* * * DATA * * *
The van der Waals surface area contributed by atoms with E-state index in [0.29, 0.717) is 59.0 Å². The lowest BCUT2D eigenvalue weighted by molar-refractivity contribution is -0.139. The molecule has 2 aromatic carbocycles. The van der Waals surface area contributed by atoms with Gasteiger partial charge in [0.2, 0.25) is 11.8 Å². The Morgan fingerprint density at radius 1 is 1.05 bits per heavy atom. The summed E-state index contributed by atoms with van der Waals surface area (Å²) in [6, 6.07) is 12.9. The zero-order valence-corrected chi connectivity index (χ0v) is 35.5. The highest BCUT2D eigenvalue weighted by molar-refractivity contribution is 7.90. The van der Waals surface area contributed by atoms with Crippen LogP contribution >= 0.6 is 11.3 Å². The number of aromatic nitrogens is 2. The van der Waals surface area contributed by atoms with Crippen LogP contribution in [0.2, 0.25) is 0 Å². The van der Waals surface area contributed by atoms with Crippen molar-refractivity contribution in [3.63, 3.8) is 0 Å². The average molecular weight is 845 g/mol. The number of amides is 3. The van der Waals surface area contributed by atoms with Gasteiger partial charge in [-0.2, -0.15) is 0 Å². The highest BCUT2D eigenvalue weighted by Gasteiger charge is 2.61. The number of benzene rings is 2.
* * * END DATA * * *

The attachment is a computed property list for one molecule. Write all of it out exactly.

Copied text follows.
The van der Waals surface area contributed by atoms with E-state index in [0.29, 0.717) is 59.0 Å². The lowest BCUT2D eigenvalue weighted by molar-refractivity contribution is -0.139. The molecule has 2 aromatic carbocycles. The van der Waals surface area contributed by atoms with Gasteiger partial charge in [0.2, 0.25) is 11.8 Å². The Morgan fingerprint density at radius 1 is 1.05 bits per heavy atom. The summed E-state index contributed by atoms with van der Waals surface area (Å²) in [6, 6.07) is 12.9. The zero-order valence-corrected chi connectivity index (χ0v) is 35.5. The highest BCUT2D eigenvalue weighted by molar-refractivity contribution is 7.90. The van der Waals surface area contributed by atoms with Crippen LogP contribution >= 0.6 is 11.3 Å². The number of aromatic nitrogens is 2. The van der Waals surface area contributed by atoms with Crippen LogP contribution in [0.2, 0.25) is 0 Å². The van der Waals surface area contributed by atoms with Crippen molar-refractivity contribution in [3.63, 3.8) is 0 Å². The average molecular weight is 845 g/mol. The number of amides is 3. The van der Waals surface area contributed by atoms with Gasteiger partial charge in [-0.2, -0.15) is 0 Å². The highest BCUT2D eigenvalue weighted by Gasteiger charge is 2.61. The number of benzene rings is 2.